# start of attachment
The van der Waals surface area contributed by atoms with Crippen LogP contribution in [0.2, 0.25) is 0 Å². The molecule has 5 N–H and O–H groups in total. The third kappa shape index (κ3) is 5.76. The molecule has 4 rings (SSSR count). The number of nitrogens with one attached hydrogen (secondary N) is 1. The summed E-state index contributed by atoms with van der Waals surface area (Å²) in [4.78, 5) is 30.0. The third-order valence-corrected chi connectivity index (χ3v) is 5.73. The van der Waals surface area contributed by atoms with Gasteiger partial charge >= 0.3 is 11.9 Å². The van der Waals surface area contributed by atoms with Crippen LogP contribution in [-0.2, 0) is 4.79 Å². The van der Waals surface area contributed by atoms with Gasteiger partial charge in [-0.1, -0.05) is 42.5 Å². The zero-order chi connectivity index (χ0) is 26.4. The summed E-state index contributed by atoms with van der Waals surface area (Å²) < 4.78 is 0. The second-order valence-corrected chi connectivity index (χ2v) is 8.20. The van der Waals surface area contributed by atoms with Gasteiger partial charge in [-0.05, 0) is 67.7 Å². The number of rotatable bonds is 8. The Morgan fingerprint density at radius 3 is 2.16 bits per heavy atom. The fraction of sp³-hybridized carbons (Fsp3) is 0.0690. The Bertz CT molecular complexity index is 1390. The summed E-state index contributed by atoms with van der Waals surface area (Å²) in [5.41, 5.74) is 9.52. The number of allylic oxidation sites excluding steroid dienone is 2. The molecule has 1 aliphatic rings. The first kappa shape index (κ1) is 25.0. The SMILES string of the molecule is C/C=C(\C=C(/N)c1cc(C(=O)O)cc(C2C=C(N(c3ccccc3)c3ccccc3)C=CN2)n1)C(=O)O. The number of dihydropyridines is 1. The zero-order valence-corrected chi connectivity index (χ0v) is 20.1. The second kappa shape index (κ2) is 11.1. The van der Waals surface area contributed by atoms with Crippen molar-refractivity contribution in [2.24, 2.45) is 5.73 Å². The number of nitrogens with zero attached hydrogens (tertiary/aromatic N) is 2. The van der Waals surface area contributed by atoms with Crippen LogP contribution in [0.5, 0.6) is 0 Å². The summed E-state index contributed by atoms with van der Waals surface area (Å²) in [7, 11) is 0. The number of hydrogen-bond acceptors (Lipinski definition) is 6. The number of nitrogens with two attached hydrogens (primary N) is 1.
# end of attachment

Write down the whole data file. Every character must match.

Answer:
The van der Waals surface area contributed by atoms with Crippen LogP contribution in [0.2, 0.25) is 0 Å². The molecule has 5 N–H and O–H groups in total. The third kappa shape index (κ3) is 5.76. The molecule has 4 rings (SSSR count). The number of nitrogens with one attached hydrogen (secondary N) is 1. The summed E-state index contributed by atoms with van der Waals surface area (Å²) in [4.78, 5) is 30.0. The third-order valence-corrected chi connectivity index (χ3v) is 5.73. The van der Waals surface area contributed by atoms with Gasteiger partial charge >= 0.3 is 11.9 Å². The van der Waals surface area contributed by atoms with Crippen LogP contribution in [-0.2, 0) is 4.79 Å². The van der Waals surface area contributed by atoms with Gasteiger partial charge in [-0.1, -0.05) is 42.5 Å². The zero-order chi connectivity index (χ0) is 26.4. The summed E-state index contributed by atoms with van der Waals surface area (Å²) < 4.78 is 0. The second-order valence-corrected chi connectivity index (χ2v) is 8.20. The van der Waals surface area contributed by atoms with Gasteiger partial charge in [-0.05, 0) is 67.7 Å². The number of rotatable bonds is 8. The Morgan fingerprint density at radius 3 is 2.16 bits per heavy atom. The fraction of sp³-hybridized carbons (Fsp3) is 0.0690. The Bertz CT molecular complexity index is 1390. The summed E-state index contributed by atoms with van der Waals surface area (Å²) in [5.41, 5.74) is 9.52. The number of allylic oxidation sites excluding steroid dienone is 2. The molecule has 1 aliphatic rings. The first kappa shape index (κ1) is 25.0. The SMILES string of the molecule is C/C=C(\C=C(/N)c1cc(C(=O)O)cc(C2C=C(N(c3ccccc3)c3ccccc3)C=CN2)n1)C(=O)O. The number of dihydropyridines is 1. The zero-order valence-corrected chi connectivity index (χ0v) is 20.1. The second kappa shape index (κ2) is 11.1. The van der Waals surface area contributed by atoms with Crippen molar-refractivity contribution in [2.24, 2.45) is 5.73 Å². The number of nitrogens with zero attached hydrogens (tertiary/aromatic N) is 2. The van der Waals surface area contributed by atoms with Crippen LogP contribution in [0.5, 0.6) is 0 Å². The summed E-state index contributed by atoms with van der Waals surface area (Å²) in [7, 11) is 0. The number of hydrogen-bond acceptors (Lipinski definition) is 6. The number of nitrogens with two attached hydrogens (primary N) is 1.